Study Suggests Need to Develop Therapeutic Modalities to Target Early-Onset Appendiceal Cancer

December 26, 2020
Hannah Slater

This study indicated that appendiceal cancer diagnosed among younger individuals harbors a distinct genomic landscape, as compared with appendiceal cancer diagnosed among older individuals.

A cohort study published in JAMA Network Open suggested that appendiceal cancer diagnosed among younger individuals harbors a distinct genomic landscape, as compared with diagnoses among older individuals.

Given this finding, researchers indicated that there is a need to develop therapeutic modalities that target these unique molecular characteristics in younger patients.

“These findings demonstrate that [appendiceal cancers] diagnosed among young individuals harbor a distinct molecular phenotype compared with late-onset [appendiceal cancers] and yield clinical actionability in future studies that should aim to elucidate distinct molecular phenotypes and mechanisms of early-onset [appendiceal cancer] and to develop and test personalized therapeutic modalities tailored to young patients diagnosed with [appendiceal cancer],” the study authors wrote.

In this study, researchers assessed patients aged 18 years and older who had been diagnosed with pathologically verified appendiceal cancer. Using the American Association for Cancer Research Project Genomics Evidence Neoplasia Information Exchange (GENIE), cases which specifically included clinical-grade targeted sequencing data were identified.

“The use of data from the GENIE clinicogenomic data-sharing consortium is a strength of this study because it allowed for pathologically verified cases with clinical-grade sequencing data to be identified from 12 institutions worldwide,” the authors noted.

Overall, 385 patients with appendiceal cancer were evaluated, including 109 patients (28.3%) who were diagnosed with early-onset appendiceal cancer. Importantly, race and ethnicity varied by age at disease onset, with non-Hispanic Black patients accounting for a larger proportion of early-onset compared to late-onset cases (9 of 109 [8.3%] vs 11 of 276 [4.0%]; P = .04).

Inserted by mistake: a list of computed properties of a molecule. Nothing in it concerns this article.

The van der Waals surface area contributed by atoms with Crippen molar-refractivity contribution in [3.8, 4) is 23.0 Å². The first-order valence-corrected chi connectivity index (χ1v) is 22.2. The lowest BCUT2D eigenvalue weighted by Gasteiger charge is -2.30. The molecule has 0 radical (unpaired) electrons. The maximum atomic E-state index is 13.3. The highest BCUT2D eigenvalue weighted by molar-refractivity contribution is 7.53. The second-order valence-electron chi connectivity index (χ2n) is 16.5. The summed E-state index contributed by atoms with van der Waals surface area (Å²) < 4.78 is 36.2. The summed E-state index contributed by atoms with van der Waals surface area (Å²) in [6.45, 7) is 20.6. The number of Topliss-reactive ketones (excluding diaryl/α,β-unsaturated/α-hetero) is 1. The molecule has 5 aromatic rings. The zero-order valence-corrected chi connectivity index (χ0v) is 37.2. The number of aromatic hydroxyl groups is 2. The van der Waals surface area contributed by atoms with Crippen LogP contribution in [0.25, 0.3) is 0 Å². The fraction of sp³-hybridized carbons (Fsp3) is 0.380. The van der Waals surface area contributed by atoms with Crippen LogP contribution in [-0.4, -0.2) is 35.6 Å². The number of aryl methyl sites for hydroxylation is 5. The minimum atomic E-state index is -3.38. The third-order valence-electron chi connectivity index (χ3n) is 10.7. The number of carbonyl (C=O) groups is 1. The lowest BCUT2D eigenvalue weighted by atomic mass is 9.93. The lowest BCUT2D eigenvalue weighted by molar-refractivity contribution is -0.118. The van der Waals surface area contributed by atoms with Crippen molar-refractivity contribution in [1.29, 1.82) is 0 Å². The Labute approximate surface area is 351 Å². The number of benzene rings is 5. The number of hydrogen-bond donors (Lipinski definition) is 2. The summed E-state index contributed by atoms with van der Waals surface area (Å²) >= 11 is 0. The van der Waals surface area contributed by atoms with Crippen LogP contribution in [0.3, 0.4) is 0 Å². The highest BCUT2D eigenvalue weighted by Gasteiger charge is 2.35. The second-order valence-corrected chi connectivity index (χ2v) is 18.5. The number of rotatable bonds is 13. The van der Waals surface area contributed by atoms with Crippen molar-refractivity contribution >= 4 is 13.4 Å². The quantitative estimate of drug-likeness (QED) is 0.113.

Moreover, patients with early-onset appendiceal cancer had significantly higher odds of presenting with nonsilent variations in PIK3CA, SMAD3, and TSC2 (PIK3CA: odds ratio [OR], 4.58; 95% CI, 1.72-12.21; P = .002; SMAD3: OR, 7.37; 95% CI, 1.24-43.87; P = .03; TSC2: OR, 12.43; 95% CI, 1.03-149.59; P = .047) when compared with patients aged 50 years or older at diagnosis. Contrastingly, compared with individuals with late-onset appendiceal cancer, those with early-onset appendiceal cancer had 60% decreased odds of presenting with GNAS nonsilent variations (OR, 0.40; 95% CI, 0.21-0.76, P = .006).

When classified by histological subtype, compared with late-onset cases, young patients with mucinous adenocarcinomas of the appendix had 65% decreased odds of variations in GNAS in adjusted models (OR, 0.35; 95% CI, 0.15-0.79; P = .01). Likewise, patients with early-onset nonmucinous appendiceal adenocarcinomas had 72% decreased odds of presenting with GNAS variations when compared with late-onset cases, though these findings did not reach statistical significance (OR, 0.28; 95%CI, 0.07-1.14; P = .08).

Of note, GNAS and TP53 variations were mutually exclusive in appendiceal cancers among early-onset and late-onset cases (P < .05).

“Given that previous studies have revealed that most high-grade [appendiceal cancers] are GNAS wild-type tumors and also that GNAS and TP53 variations tend to be mutually exclusive, these findings suggest that a subset of early-onset [appendiceal cancers] may be more likely to occur de novo rather than progressing from low-grade tumors—emphasizing that distinct pathways may contribute to early-onset [appendiceal cancer],” the authors wrote. “Given this mutual exclusivity for GNAS and TP53 variations and reduced likelihood for young patients with [appendiceal cancer] to have somatic GNAS variations compared with late-onset cases, future studies are also warranted to examine germline TP53 variants and hereditary syndromes among young patients diagnosed with [appendiceal cancer].”

Additionally, the investigators noted with the relatively low somatic variation frequency in TSC2 and SMAD3 observed in the current study cohort, further research is still necessary to explore the mechanistic role of these genes and related pathways, especially in early-onset appendiceal cancer.

Reference:

Holowatyj AN, Eng C, Wen W, Idrees K, Guo X. Spectrum of Somatic Cancer Gene Variations Among Adults With Appendiceal Cancer by Age at Disease Onset. JAMA Network Open. doi: 10.1001/jamanetworkopen.2020.28644